The University of Washington Medicine agreed to pay $750,000 to the Department of Health and Human Services to resolve an investigation into potential violations of the Health Insurance Portability and Accountability Act of 1996, also known as HIPPA.

The settlement agreement on Monday also includes a corrective action plan and calls for annual reports about the company’s compliance efforts to HHS. The settlement is not an admission of liability by the university and not a concession by the agency that the university did not violate the privacy, security or breach notification rules.

An Office of Civil Rights investigation found that the electronic protected health information of about 90,000 people was accessed after an employee downloaded an email attachment that contained malicious malware, according to HHS, which said that the investigation found that the institution did not ensure its affiliated entities were properly conducting risk assessments and responding accordingly, even though those affiliated entities were required to implement safeguards in compliance with the law.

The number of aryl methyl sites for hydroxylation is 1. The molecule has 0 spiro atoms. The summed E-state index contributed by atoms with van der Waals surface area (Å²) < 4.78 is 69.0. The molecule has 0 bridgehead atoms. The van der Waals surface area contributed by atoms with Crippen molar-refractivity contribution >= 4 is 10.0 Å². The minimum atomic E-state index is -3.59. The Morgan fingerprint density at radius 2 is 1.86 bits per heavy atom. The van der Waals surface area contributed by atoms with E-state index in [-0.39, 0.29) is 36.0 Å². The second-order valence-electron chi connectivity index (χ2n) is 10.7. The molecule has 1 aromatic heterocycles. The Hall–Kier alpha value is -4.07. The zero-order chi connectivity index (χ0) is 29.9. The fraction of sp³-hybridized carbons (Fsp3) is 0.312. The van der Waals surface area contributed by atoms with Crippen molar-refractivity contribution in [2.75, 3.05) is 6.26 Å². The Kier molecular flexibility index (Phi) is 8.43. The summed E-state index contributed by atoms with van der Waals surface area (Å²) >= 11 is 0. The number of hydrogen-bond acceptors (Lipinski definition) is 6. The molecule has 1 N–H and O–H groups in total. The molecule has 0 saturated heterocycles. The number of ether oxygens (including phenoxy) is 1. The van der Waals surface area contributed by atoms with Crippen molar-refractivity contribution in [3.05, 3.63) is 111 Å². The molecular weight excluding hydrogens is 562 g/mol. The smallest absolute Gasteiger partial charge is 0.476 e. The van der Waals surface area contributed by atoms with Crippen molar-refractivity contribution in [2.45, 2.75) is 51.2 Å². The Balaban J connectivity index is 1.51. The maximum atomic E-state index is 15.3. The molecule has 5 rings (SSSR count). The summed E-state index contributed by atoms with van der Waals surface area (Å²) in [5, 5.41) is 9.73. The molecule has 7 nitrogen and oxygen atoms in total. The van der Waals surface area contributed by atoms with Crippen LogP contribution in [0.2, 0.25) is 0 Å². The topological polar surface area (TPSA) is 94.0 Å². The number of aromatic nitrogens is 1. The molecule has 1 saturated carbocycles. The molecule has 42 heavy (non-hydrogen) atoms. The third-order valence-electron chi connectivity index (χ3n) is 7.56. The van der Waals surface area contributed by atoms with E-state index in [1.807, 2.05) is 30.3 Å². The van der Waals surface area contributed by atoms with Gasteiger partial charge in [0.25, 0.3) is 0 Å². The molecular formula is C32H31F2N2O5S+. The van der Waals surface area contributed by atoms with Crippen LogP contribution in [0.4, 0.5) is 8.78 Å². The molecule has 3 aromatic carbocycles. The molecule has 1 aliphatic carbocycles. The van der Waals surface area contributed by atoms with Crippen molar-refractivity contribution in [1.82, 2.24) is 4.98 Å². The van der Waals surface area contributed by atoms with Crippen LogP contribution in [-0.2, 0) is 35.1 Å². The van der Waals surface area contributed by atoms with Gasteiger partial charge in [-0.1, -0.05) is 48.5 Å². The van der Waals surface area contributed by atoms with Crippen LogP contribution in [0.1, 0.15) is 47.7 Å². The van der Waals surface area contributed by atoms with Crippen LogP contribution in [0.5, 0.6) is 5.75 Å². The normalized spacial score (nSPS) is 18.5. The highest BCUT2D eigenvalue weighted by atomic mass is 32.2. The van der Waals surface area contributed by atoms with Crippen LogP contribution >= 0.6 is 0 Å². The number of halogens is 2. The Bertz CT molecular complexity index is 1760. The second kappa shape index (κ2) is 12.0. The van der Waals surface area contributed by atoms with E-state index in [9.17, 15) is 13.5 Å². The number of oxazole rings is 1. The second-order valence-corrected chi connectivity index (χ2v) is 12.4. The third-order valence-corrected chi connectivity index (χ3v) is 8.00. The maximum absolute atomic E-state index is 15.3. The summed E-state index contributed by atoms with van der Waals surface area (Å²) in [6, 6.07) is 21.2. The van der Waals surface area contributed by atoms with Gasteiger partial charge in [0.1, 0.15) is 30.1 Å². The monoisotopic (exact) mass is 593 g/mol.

The malware compromised the organization’s IT system and affected two groups of patients based on  their names, medical records numbers and other information, HHS said.

“All too often we see covered entities with a limited risk analysis that focuses on a specific system such as the electronic medical record or that fails to provide appropriate oversight and accountability for all parts of the enterprise,” Jocelyn Samuels, Office of Civil Rights director at HHS, said in a statement.

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